AFP confirms 2 Vietnamese hostages found with severed heads
First published: 11:47 a.m., July 5, 2017
ZAMBOANGA CITY — The decapitated bodies of two Vietnamese sailors kidnapped by Abu Sayyaf bandits eight months ago were found early on Wednesday in a village on Basilan Island.
Troops found the remains of the two sailors in Upper Tumahubong village in Sumisip town, according to Capt. Jo-Ann Petinglay, spokesperson for the military’s Western Mindanao Command (Westmincom).
“Our troops found the headless bodies after local residents alerted us about the [bodies],” Petinglay told reporters, adding that the heads were found beside the bodies.
Basilan Gov. Jim Saliman said the bodies, discovered by residents at 3 a.m., were dumped on a dirt road and covered with banana leaves.
Abu Sayyaf bandits attacked a cargo ship, the MV Royal 16, in waters near Sibago Island off Basilan and seized the vessel’s six-member crew on Nov. 11 last year.
One of the sailors was rescued during a military combat operation on June 16.
The two victims found on Wednesday were believed to be companions of the three sailors still in the hands of the bandits.
The victims had been identified as Hoang Trung Thong, a boatswain’s mate, and Hoang Va Hai, a boat apprentice, Petinglay said.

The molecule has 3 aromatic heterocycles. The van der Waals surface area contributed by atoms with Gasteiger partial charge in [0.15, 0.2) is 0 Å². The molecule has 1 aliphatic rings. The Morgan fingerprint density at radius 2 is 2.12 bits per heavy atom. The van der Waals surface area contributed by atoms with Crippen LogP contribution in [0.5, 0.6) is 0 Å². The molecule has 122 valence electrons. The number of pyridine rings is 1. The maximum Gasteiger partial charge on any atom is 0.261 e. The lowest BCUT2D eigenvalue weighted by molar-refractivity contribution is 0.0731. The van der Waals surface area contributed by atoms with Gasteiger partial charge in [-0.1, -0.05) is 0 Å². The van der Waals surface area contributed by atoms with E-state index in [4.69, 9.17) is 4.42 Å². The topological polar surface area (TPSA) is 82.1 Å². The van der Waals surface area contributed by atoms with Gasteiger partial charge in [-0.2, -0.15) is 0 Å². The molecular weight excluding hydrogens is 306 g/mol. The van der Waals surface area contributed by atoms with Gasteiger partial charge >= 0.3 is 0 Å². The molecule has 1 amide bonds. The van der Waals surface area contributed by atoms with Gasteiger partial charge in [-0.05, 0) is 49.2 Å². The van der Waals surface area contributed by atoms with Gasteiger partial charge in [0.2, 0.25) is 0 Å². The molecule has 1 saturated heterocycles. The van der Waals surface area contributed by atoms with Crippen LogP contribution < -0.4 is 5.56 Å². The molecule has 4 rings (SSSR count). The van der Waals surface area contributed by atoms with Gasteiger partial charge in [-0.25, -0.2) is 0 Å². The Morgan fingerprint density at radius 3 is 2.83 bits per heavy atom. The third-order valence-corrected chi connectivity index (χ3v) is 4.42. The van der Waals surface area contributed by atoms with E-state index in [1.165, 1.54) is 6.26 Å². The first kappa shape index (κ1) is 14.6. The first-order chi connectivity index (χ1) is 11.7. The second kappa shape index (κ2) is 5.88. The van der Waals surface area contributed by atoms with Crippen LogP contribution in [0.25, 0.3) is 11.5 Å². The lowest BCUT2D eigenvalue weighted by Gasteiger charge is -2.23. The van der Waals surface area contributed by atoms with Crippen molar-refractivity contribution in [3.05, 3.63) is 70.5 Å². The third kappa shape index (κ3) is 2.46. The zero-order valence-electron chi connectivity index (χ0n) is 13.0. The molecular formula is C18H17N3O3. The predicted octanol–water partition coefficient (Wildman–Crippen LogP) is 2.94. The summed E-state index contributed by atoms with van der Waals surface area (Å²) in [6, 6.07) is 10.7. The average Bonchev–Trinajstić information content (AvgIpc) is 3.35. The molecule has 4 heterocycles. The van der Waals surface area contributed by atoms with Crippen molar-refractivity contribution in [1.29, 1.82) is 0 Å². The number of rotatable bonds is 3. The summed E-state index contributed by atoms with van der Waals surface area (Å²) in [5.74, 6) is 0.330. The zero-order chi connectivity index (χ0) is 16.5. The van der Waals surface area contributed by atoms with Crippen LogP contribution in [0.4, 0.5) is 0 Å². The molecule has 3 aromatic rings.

“We have informed the Vietnamese Embassy in Manila,” she added.
Col. Juvymax Uy, commander of the 104th Army Brigade, said the bodies would undergo forensic examination in coordination with the Vietnamese Embassy.
Lt. Gen. Carlito Galvez Jr., Westmincom chief, condemned the “barbaric beheading” of the two sailors.
He said the military and the police were trying to locate and rescue the kidnapped sailors.
The three other Vietnamese sailors in the hands of the Abu Sayyaf—Pham Minh Tuan, Do Trung Hieu and Tran Khac Dung—are among 14 foreigners and eight Filipinos still held by the bandits in Basilan, Petinglay said.
The Abu Sayyaf is a group of ruthless bandits known to behead their hostages unless ransom payments are made.
German hostage Jürgen Kantner, 70, was beheaded in February after the kidnappers’ ransom demand of P30 million was not met.
Last year, the bandits beheaded two Canadian hostages.
Brig. Gen. Restituto Padilla Jr., spokesperson for the Armed Forces of the Philippines, reported the deaths of the Vietnamese sailors in Manila.
“It’s because they can no longer get anything from the victims that they abducted. They’ve held the hostages for a long time but they did not get any ransom payment,” Padilla said.
“We are encouraging the companies and the families of the victims to coordinate with our policemen who are members of the antikidnapping task force,” he added.
Padilla said the military would press its operations to degrade the capabilities and reduce the ranks of the Abu Sayyaf in Basilan, Sulu, and Tawi-Tawi while convincing local communities to turn their backs on the bandits.
An Abu Sayyaf faction led by Isnilon Hapilon, who has pledged allegiance to the Islamic State jihadist group in Iraq and Syria, is involved in the seven-week-old siege of Marawi City in Lanao del Sur province. —With reports from Philip C. Tubeza in Manila and the wires /JV /atm
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